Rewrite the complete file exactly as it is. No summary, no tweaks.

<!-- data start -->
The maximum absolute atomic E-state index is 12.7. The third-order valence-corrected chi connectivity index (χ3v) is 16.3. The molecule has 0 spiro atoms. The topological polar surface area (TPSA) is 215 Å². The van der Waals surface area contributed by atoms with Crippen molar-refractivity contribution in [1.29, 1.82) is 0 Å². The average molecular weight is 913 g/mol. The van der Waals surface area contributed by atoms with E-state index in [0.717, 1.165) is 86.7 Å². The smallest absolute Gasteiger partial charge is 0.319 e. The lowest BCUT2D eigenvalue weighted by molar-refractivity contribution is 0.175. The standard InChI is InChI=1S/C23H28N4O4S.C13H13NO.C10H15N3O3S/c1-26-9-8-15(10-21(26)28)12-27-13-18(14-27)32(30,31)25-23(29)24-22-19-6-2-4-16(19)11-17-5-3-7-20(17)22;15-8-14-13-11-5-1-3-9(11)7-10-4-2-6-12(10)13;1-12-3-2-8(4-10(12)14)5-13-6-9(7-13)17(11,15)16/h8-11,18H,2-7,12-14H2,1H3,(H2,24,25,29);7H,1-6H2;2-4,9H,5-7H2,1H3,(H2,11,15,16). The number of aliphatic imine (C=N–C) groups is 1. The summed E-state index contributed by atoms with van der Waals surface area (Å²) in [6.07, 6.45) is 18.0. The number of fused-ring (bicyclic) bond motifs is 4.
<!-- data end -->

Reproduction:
The maximum absolute atomic E-state index is 12.7. The third-order valence-corrected chi connectivity index (χ3v) is 16.3. The molecule has 0 spiro atoms. The topological polar surface area (TPSA) is 215 Å². The van der Waals surface area contributed by atoms with Crippen molar-refractivity contribution in [1.29, 1.82) is 0 Å². The average molecular weight is 913 g/mol. The van der Waals surface area contributed by atoms with E-state index in [0.717, 1.165) is 86.7 Å². The smallest absolute Gasteiger partial charge is 0.319 e. The lowest BCUT2D eigenvalue weighted by molar-refractivity contribution is 0.175. The standard InChI is InChI=1S/C23H28N4O4S.C13H13NO.C10H15N3O3S/c1-26-9-8-15(10-21(26)28)12-27-13-18(14-27)32(30,31)25-23(29)24-22-19-6-2-4-16(19)11-17-5-3-7-20(17)22;15-8-14-13-11-5-1-3-9(11)7-10-4-2-6-12(10)13;1-12-3-2-8(4-10(12)14)5-13-6-9(7-13)17(11,15)16/h8-11,18H,2-7,12-14H2,1H3,(H2,24,25,29);7H,1-6H2;2-4,9H,5-7H2,1H3,(H2,11,15,16). The number of aliphatic imine (C=N–C) groups is 1. The summed E-state index contributed by atoms with van der Waals surface area (Å²) in [6.07, 6.45) is 18.0. The number of fused-ring (bicyclic) bond motifs is 4.